The Partner In Crime (henceforth to be known as The PIC, as I now find the acronymed moniker of “OH” [Other Half] to be insulting to both of our whole selves) has this desperate habit of making me watch horrific films on Netflix. He’ll choose something suitably B-movie and say, “I’ll just put this on for ten minutes, just to see how awful it is”. I mean, WHY!? Why would you do that to yourself? To me? Fast forward to a half an hour later and I’m completely enthralled by what I’m watching. The black hole of terribleness has sucked me in, and there’s no going back.
Admittedly, sometimes this queer habit of his pays off. Mostly it doesn’t, mind (like the time he made me watch Waterworld, just so we could “laugh at it”), but sometimes, sometimes he gets to turn to me as the credits roll and gloat, “Now, aren’t you glad I turned it on?” And I’ll grit my teeth and nod ever-so-slightly and let him have his moment to be right because, Maker knows, he doesn’t get that opportunity very often with me as his chick.
So when I walked in the door a few weeks ago and sat down to find him with the PS4 controller in his hand, Street Fighter: Assassin’s Fist ready to be played, and when he’d begun his usual, “I’ll just put this on for ten minutes…” spiel, I just sighed, told him to put the kettle on and resigned myself to more immersive B-movie hell. Fortunately though, this was one of those times when his blatant attempt to torture me actually came up V, because I secretly really enjoyed it.
“Christian Howard’s ridiculous hair.”
Assassin’s Fist follows the story of Ken and Ryu; their formative years and their training in the ancient fighting style of “Ansatsuken”. Together, and under the tutelage of Master Gôken, they live the traditional warrior life in the Japanese wilderness. They fight together, learn together and stay together, and love each other like brothers. Despite the series being billed by many as this pairs’ back-story, the true essence of Assassin’s Fist is actually the dark tale of their master, Gôken, and his brother, Gôki, and Gôki’s eventual transformation into Akuma.
- During my first watch of Street Fighter: Assassin’s Fist, I found the pacing to be somewhat off. It felt unsteady in parts, and frequently lacked smooth flow and transition. However, upon some further research I found that Assassin’s Fist was originally a twelve-part web-series, then a six-part TV mini-series, and then finally a 2+ hours uncut feature release. It makes a lot more sense to watch Assassin’s Fist as a mini-series than it does a feature piece, and as a result I found that the editing really did leave something to be desired.
- Some of the acting here, as you can probably guess, isn’t exactly award-worthy. Christian Howard (Streetfighter: Legacy) as Ken, in particular, was pretty dire. One would presume that the writing and script should assume some blame here, but in all honesty, despite his obvious physical skills, Howard was just bad.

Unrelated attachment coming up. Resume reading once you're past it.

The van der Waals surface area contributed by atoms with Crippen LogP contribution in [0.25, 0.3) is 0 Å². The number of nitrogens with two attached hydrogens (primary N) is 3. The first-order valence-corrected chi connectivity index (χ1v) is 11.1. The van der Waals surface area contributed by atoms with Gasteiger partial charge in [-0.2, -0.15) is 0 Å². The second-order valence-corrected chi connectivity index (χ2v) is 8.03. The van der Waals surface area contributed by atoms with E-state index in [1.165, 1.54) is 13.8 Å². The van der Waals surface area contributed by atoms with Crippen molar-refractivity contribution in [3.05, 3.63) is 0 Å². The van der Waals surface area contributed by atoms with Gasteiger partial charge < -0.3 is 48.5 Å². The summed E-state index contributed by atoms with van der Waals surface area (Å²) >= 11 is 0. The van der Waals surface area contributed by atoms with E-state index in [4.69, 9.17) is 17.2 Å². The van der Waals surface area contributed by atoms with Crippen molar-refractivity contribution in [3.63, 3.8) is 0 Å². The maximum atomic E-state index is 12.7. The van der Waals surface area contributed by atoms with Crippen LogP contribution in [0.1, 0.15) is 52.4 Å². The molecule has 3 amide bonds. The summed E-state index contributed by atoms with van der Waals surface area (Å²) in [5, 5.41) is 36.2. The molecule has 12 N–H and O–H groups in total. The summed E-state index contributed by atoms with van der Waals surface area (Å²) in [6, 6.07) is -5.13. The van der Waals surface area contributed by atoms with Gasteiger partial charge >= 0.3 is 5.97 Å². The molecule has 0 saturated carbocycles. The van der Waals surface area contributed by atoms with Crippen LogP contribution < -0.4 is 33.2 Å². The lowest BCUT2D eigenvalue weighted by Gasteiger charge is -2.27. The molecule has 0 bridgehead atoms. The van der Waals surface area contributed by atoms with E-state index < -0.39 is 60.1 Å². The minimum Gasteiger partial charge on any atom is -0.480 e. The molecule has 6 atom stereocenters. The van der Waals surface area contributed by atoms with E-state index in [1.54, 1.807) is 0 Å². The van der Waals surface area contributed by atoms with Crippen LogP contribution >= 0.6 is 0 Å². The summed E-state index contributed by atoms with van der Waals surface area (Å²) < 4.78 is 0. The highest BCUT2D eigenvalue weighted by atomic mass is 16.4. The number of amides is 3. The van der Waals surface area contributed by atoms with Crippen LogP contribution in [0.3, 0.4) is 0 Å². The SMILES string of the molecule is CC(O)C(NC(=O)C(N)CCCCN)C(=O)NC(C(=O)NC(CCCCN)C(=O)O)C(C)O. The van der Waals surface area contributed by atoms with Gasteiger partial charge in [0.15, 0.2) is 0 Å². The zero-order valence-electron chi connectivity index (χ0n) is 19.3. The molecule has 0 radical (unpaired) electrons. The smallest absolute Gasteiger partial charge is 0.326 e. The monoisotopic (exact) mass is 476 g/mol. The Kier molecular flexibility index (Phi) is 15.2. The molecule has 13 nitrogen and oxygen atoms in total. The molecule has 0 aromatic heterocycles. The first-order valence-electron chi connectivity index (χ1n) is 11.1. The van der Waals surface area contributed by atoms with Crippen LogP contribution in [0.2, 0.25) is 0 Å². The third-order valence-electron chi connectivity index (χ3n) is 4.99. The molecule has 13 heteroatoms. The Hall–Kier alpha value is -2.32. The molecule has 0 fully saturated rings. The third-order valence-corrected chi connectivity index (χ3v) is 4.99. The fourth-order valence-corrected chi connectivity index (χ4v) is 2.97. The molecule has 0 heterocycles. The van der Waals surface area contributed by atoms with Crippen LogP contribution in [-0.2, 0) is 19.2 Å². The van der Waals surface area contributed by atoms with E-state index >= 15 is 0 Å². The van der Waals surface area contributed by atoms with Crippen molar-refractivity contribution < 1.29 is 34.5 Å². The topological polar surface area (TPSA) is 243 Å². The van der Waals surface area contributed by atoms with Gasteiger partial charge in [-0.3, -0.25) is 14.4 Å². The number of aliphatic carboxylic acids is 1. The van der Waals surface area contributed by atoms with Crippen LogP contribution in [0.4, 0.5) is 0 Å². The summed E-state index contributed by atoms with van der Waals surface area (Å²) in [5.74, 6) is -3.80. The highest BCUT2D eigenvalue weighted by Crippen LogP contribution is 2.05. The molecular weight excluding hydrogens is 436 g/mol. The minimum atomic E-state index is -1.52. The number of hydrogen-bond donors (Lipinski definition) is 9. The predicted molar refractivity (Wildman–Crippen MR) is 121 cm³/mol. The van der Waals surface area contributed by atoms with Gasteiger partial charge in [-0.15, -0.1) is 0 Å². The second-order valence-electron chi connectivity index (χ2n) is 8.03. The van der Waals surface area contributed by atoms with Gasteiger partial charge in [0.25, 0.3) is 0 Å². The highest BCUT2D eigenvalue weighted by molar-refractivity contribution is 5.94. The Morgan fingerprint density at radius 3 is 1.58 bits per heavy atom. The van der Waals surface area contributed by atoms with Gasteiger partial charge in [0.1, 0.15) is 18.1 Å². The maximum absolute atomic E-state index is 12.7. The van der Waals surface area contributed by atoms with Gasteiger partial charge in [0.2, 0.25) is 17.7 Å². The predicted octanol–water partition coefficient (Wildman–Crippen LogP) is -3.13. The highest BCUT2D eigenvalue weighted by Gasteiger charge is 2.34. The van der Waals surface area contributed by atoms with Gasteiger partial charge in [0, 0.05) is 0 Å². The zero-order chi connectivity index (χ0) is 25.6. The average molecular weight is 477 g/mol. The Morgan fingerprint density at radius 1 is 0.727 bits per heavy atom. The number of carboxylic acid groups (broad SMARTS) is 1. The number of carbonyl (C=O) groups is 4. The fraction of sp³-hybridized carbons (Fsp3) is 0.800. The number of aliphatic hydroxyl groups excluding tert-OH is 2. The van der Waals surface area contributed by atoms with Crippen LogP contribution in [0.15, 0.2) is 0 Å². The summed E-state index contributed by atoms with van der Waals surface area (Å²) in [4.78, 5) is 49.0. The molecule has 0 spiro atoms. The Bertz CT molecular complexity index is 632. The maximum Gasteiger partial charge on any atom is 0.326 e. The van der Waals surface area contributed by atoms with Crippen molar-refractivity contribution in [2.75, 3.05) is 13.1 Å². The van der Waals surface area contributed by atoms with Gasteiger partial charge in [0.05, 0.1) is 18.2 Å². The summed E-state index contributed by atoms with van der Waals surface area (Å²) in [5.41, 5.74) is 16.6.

- Christian Howard’s ridiculous hair.
- The fighting! There’s no doubt that all involved had some serious moves. Fans of the Street Fighter games will delight in a lot of the familiar kicks and flicks, even their stances were perfect. In this, Assassin’s Fist wonderfully balances appropriate fan service with genre integrity.
- The brightest stars of this film were Akira Koieyama (47 Ronin) as Gôken, Shogen (Samurai of the Dead) as Gôken’s younger self, Gaku Space as his brother Goki, and Joey Ansah (Streetfighter: Legacy) as Akuma. With their palpable chemistry on-screen, you could not help but be dragged along for the dark ride of their violent pasts.
- Ryu’s Hadouken.
- This was very much a passion project for all involved, and I seriously respect what they’ve accomplished here. Created by, developed by, written by, directed by, and starring Christian Howard and Joey Ansah, you can instantly tell how much love and effort was poured into making Assassin’s Fist. Independently and privately backed, and with no help from Capcom at all, it is, by all accounts, a success. Simply put, this independent production is vastly superior to many of its predecessors, most definitely including the woeful Street Fighter and Street Fighter: The Legend of Chun-Li.
Recommended for: Fans of the Street Fighter franchise. Fans of martial arts films. Anyone who has ever tried to do a hadouken in real life.
IMDB Rating: 7.7
Do I agree?: It’s a solid 7. I had a lot of unexpected fun with this, and provided you can get over the hair extensions (they proved to be very distracting for me), then I’d safely wager that any fan of the games will most definitely enjoy it.
Verbal Spew Suggestion: Street Fighter: Assassin’s Fist is primarily in Japanese, so you’ll need to turn on the subtitles. Neither of us wanted to bother to get up off our hoops and find the controller to activate them, so for approximately the first forty-five minutes we entertained ourselves by guessing what everyone was saying during the flashbacks.